COLUMN: Finding the Spirit of Sharing

Columnist ML Burke remembers her visit to New York, memories of 9/11 and what we can accomplish when we put our differences aside.

The 9/11 memorial in New York City as seen from the World Financial Center in June 2012.

Today is a perfect day to stay inside and write this column. It’s our first big snowfall and I’m so happy I don’t have to go anywhere. The fire glows beside the Christmas tree as carols waft in the background.

I also need to write my annual Christmas letter, which requires a look back on this year. There are two events that stood out. One was the US election result which continues to discombobulate my poor brain. But I’ve already talked enough about that train wreck, so I’m going to tell you a true story more suitable to this time of year.

The second big event was finding myself in New York City on the 15th anniversary of 9/11. It was a coincidence I was there on that date when the entire city was under ultra high security. Squadrons of nine jet fighters flying three abreast circled the airspace above Manhattan and huge black military helicopters hovered around the Statue of Liberty.

I visited Ground Zero, the Freedom Tower and the two haunting memorials where the twin towers once stood. The repeated military flyovers just added to what was a very emotional day. It took me back to that day in Vancouver where I witnessed on live TV the second plane flying into the south tower.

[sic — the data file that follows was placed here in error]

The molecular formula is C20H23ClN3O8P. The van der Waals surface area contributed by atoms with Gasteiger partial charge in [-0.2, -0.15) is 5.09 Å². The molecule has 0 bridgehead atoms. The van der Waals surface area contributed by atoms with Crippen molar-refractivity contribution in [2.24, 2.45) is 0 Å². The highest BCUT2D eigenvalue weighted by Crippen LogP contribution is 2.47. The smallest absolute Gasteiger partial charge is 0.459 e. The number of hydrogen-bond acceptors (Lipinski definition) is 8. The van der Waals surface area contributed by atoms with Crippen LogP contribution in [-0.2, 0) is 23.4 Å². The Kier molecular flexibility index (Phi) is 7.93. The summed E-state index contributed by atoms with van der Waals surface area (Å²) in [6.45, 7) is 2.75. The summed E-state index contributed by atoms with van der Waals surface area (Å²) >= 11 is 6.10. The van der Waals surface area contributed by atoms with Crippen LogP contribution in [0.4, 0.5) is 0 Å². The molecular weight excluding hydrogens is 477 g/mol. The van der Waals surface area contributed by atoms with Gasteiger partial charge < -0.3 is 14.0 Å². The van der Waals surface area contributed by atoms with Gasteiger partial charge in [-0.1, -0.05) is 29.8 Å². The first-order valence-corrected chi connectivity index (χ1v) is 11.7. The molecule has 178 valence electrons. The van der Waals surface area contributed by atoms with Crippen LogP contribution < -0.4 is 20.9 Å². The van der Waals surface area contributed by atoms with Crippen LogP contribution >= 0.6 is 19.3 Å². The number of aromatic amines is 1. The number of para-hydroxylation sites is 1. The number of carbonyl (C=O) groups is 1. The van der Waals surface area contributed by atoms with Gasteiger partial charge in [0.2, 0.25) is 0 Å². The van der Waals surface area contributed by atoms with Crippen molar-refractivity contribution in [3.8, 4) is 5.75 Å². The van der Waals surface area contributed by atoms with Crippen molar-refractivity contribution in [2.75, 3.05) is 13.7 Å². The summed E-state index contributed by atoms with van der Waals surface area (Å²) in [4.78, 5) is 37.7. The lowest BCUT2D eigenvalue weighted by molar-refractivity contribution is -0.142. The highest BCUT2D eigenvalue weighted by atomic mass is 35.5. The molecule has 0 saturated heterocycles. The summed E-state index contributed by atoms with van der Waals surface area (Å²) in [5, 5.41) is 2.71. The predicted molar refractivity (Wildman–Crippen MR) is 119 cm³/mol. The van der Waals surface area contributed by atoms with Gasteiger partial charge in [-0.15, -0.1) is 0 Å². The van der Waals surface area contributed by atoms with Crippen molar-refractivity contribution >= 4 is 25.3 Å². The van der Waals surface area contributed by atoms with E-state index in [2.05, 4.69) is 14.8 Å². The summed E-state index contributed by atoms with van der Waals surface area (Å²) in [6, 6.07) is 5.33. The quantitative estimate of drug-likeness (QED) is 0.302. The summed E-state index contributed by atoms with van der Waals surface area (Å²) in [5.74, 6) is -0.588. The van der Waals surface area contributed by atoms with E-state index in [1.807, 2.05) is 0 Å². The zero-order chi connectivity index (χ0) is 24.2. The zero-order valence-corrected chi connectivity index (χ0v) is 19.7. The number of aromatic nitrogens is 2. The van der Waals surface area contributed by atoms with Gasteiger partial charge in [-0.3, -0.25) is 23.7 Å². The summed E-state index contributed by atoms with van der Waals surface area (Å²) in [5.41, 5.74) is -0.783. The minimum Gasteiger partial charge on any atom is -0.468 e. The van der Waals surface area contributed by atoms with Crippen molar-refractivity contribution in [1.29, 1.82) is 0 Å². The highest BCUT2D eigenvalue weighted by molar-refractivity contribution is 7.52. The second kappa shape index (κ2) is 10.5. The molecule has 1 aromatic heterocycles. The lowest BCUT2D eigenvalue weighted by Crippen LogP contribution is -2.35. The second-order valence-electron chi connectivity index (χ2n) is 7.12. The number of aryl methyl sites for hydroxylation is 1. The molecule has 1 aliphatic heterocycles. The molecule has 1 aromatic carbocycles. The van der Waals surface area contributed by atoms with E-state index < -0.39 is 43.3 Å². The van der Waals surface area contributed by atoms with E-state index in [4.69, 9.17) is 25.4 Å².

Suddenly, continental USA closed their airspace and thousands of planes were diverted to Canada. The tiny community of Gander, N.L. showed an exceptional generosity of spirit by providing food, shelter and comfort to thousands of stranded travellers for days.

Back in Vancouver, similar acts of kindness were taking place. My son-in-law, who I often spar with over politics, invited me for dinner. This was curious considering everything that was going on that day.

It turned out he was feeling helpless and wanted – needed – to do something positive. Unbeknownst to me, he had loaded my two grandchildren, aged four and five, into the van, driven to the Vancouver International Airport, and together, they picked out a stranded family waiting in a long line for billeting. That family had come all the way from Australia prior to being diverted to Vancouver.

When I arrived for dinner the kids gleefully informed me about their rescue mission as I was introduced to this tired but appreciative family of four. They stayed for a few days before being able to leave. This made me re-evaluate my errant son-in-law to the point where I sometimes let him believe he’s won an argument.

As Christmas approaches I am reminded of that day, not how it started, but how it ended, by bringing out the inherent goodness within us. Canadians, and especially Newfoundlanders, showed the world what is possible when 38 planes suddenly land instead of the usual eight and a community’s population jumps from 10,000 to 17,000: They rise up to do what’s needed.

Be proud, Canada, and continue to be kind. It’s been a challenging year all over the world and it’s more important than ever to keep our hearts and minds open. Enjoy the holidays!

ML Burke retired from the health sector to work on issues such as affordable housing. She sits on the Delta Seniors Planning Team and the BC Seniors Advocate’s Council of Advisors.

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